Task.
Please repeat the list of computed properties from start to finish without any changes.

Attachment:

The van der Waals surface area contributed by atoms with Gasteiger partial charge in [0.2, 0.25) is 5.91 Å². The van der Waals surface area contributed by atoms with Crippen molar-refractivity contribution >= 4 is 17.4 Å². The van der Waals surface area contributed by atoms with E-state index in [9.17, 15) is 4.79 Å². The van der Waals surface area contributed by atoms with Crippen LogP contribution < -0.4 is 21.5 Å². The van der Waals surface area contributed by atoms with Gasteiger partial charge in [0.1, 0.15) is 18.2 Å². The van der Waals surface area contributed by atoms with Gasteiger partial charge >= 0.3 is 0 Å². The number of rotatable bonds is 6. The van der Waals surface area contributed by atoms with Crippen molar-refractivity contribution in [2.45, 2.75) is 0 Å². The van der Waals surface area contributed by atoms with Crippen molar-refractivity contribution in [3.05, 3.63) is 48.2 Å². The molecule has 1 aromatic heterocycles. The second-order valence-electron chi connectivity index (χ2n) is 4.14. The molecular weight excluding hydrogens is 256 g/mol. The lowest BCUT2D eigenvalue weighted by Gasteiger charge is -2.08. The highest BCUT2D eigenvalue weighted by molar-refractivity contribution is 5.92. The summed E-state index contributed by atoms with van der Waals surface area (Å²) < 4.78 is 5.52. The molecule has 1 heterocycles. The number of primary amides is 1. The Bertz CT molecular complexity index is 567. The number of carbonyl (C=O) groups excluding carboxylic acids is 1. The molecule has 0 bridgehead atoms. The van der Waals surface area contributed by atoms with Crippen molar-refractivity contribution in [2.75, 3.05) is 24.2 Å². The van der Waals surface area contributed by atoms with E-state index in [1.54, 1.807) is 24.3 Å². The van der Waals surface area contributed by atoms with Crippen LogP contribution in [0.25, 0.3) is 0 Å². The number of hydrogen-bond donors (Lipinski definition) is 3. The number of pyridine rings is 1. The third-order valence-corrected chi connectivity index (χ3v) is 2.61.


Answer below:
The van der Waals surface area contributed by atoms with Gasteiger partial charge in [0.2, 0.25) is 5.91 Å². The van der Waals surface area contributed by atoms with Crippen molar-refractivity contribution >= 4 is 17.4 Å². The van der Waals surface area contributed by atoms with E-state index in [9.17, 15) is 4.79 Å². The van der Waals surface area contributed by atoms with Crippen LogP contribution < -0.4 is 21.5 Å². The van der Waals surface area contributed by atoms with Gasteiger partial charge in [0.1, 0.15) is 18.2 Å². The van der Waals surface area contributed by atoms with Gasteiger partial charge >= 0.3 is 0 Å². The number of rotatable bonds is 6. The van der Waals surface area contributed by atoms with Crippen molar-refractivity contribution in [2.45, 2.75) is 0 Å². The van der Waals surface area contributed by atoms with Crippen molar-refractivity contribution in [3.05, 3.63) is 48.2 Å². The molecule has 1 aromatic heterocycles. The second-order valence-electron chi connectivity index (χ2n) is 4.14. The molecular weight excluding hydrogens is 256 g/mol. The lowest BCUT2D eigenvalue weighted by Gasteiger charge is -2.08. The highest BCUT2D eigenvalue weighted by molar-refractivity contribution is 5.92. The summed E-state index contributed by atoms with van der Waals surface area (Å²) < 4.78 is 5.52. The molecule has 1 heterocycles. The number of primary amides is 1. The Bertz CT molecular complexity index is 567. The number of carbonyl (C=O) groups excluding carboxylic acids is 1. The molecule has 0 bridgehead atoms. The van der Waals surface area contributed by atoms with Crippen molar-refractivity contribution in [2.75, 3.05) is 24.2 Å². The van der Waals surface area contributed by atoms with E-state index in [1.54, 1.807) is 24.3 Å². The van der Waals surface area contributed by atoms with Crippen LogP contribution in [0.25, 0.3) is 0 Å². The number of hydrogen-bond donors (Lipinski definition) is 3. The number of pyridine rings is 1. The third-order valence-corrected chi connectivity index (χ3v) is 2.61.